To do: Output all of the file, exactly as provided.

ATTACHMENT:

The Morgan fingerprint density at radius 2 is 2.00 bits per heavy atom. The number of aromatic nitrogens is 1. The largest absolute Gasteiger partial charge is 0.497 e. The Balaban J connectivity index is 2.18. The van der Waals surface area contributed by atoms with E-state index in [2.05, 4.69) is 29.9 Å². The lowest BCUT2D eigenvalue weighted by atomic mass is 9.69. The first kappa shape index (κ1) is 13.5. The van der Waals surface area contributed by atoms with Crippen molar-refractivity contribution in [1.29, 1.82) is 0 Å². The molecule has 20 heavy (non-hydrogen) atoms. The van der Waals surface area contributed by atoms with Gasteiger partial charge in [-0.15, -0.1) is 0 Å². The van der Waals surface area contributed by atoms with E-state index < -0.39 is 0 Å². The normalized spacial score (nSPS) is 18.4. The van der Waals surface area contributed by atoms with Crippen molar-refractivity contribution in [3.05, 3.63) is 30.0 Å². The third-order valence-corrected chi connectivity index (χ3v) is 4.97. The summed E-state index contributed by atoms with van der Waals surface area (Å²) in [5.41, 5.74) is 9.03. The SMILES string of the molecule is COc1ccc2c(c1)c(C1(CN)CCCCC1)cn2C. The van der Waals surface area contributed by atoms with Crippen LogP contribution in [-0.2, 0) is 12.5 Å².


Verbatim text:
The Morgan fingerprint density at radius 2 is 2.00 bits per heavy atom. The number of aromatic nitrogens is 1. The largest absolute Gasteiger partial charge is 0.497 e. The Balaban J connectivity index is 2.18. The van der Waals surface area contributed by atoms with E-state index in [2.05, 4.69) is 29.9 Å². The lowest BCUT2D eigenvalue weighted by atomic mass is 9.69. The first kappa shape index (κ1) is 13.5. The van der Waals surface area contributed by atoms with Crippen molar-refractivity contribution in [1.29, 1.82) is 0 Å². The molecule has 20 heavy (non-hydrogen) atoms. The van der Waals surface area contributed by atoms with Gasteiger partial charge in [-0.15, -0.1) is 0 Å². The van der Waals surface area contributed by atoms with E-state index < -0.39 is 0 Å². The normalized spacial score (nSPS) is 18.4. The van der Waals surface area contributed by atoms with Crippen molar-refractivity contribution in [3.05, 3.63) is 30.0 Å². The third-order valence-corrected chi connectivity index (χ3v) is 4.97. The summed E-state index contributed by atoms with van der Waals surface area (Å²) in [5.41, 5.74) is 9.03. The SMILES string of the molecule is COc1ccc2c(c1)c(C1(CN)CCCCC1)cn2C. The van der Waals surface area contributed by atoms with Crippen LogP contribution in [-0.2, 0) is 12.5 Å².